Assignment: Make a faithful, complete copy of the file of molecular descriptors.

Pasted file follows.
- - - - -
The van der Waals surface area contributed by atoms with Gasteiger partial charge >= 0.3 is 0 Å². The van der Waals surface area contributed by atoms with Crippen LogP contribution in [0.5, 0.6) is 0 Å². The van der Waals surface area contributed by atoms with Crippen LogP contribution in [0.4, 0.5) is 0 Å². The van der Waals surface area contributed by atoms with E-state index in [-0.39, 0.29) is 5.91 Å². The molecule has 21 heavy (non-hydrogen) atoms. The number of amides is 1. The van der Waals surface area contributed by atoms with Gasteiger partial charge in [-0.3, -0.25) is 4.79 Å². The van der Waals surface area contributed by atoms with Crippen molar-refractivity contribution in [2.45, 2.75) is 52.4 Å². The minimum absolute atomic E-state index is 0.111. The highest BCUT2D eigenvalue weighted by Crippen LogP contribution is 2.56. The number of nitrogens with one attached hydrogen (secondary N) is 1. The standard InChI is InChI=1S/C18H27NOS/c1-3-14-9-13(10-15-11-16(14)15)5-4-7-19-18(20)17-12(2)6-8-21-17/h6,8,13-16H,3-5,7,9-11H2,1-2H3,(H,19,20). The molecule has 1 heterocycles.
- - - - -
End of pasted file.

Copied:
The van der Waals surface area contributed by atoms with Gasteiger partial charge >= 0.3 is 0 Å². The van der Waals surface area contributed by atoms with Crippen LogP contribution in [0.5, 0.6) is 0 Å². The van der Waals surface area contributed by atoms with Crippen LogP contribution in [0.4, 0.5) is 0 Å². The van der Waals surface area contributed by atoms with E-state index in [-0.39, 0.29) is 5.91 Å². The molecule has 21 heavy (non-hydrogen) atoms. The number of amides is 1. The van der Waals surface area contributed by atoms with Gasteiger partial charge in [-0.3, -0.25) is 4.79 Å². The van der Waals surface area contributed by atoms with Crippen molar-refractivity contribution in [2.45, 2.75) is 52.4 Å². The minimum absolute atomic E-state index is 0.111. The highest BCUT2D eigenvalue weighted by Crippen LogP contribution is 2.56. The number of nitrogens with one attached hydrogen (secondary N) is 1. The standard InChI is InChI=1S/C18H27NOS/c1-3-14-9-13(10-15-11-16(14)15)5-4-7-19-18(20)17-12(2)6-8-21-17/h6,8,13-16H,3-5,7,9-11H2,1-2H3,(H,19,20). The molecule has 1 heterocycles.